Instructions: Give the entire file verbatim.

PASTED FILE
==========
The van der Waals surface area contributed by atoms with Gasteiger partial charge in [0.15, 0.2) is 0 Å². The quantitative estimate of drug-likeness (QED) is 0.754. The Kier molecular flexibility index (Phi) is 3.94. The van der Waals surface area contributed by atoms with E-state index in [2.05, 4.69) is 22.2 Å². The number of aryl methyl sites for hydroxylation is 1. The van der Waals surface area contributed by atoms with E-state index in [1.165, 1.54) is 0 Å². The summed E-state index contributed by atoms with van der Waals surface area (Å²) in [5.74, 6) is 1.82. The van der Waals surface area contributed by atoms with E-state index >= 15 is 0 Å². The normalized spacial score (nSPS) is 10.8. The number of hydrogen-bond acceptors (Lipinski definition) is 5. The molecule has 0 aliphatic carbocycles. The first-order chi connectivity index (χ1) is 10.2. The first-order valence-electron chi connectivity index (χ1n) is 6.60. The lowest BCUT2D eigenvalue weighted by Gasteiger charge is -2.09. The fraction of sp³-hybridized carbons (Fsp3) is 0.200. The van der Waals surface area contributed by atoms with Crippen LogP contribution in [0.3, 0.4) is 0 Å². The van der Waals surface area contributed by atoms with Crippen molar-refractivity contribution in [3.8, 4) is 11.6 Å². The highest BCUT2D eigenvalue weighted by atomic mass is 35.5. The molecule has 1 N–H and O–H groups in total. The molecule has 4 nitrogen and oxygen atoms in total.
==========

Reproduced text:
The van der Waals surface area contributed by atoms with Gasteiger partial charge in [0.15, 0.2) is 0 Å². The quantitative estimate of drug-likeness (QED) is 0.754. The Kier molecular flexibility index (Phi) is 3.94. The van der Waals surface area contributed by atoms with E-state index in [2.05, 4.69) is 22.2 Å². The number of aryl methyl sites for hydroxylation is 1. The van der Waals surface area contributed by atoms with E-state index in [1.165, 1.54) is 0 Å². The summed E-state index contributed by atoms with van der Waals surface area (Å²) in [5.74, 6) is 1.82. The van der Waals surface area contributed by atoms with E-state index >= 15 is 0 Å². The normalized spacial score (nSPS) is 10.8. The number of hydrogen-bond acceptors (Lipinski definition) is 5. The molecule has 0 aliphatic carbocycles. The first-order chi connectivity index (χ1) is 10.2. The first-order valence-electron chi connectivity index (χ1n) is 6.60. The lowest BCUT2D eigenvalue weighted by Gasteiger charge is -2.09. The fraction of sp³-hybridized carbons (Fsp3) is 0.200. The van der Waals surface area contributed by atoms with Crippen LogP contribution in [0.3, 0.4) is 0 Å². The van der Waals surface area contributed by atoms with Crippen molar-refractivity contribution in [3.8, 4) is 11.6 Å². The highest BCUT2D eigenvalue weighted by atomic mass is 35.5. The molecule has 1 N–H and O–H groups in total. The molecule has 4 nitrogen and oxygen atoms in total.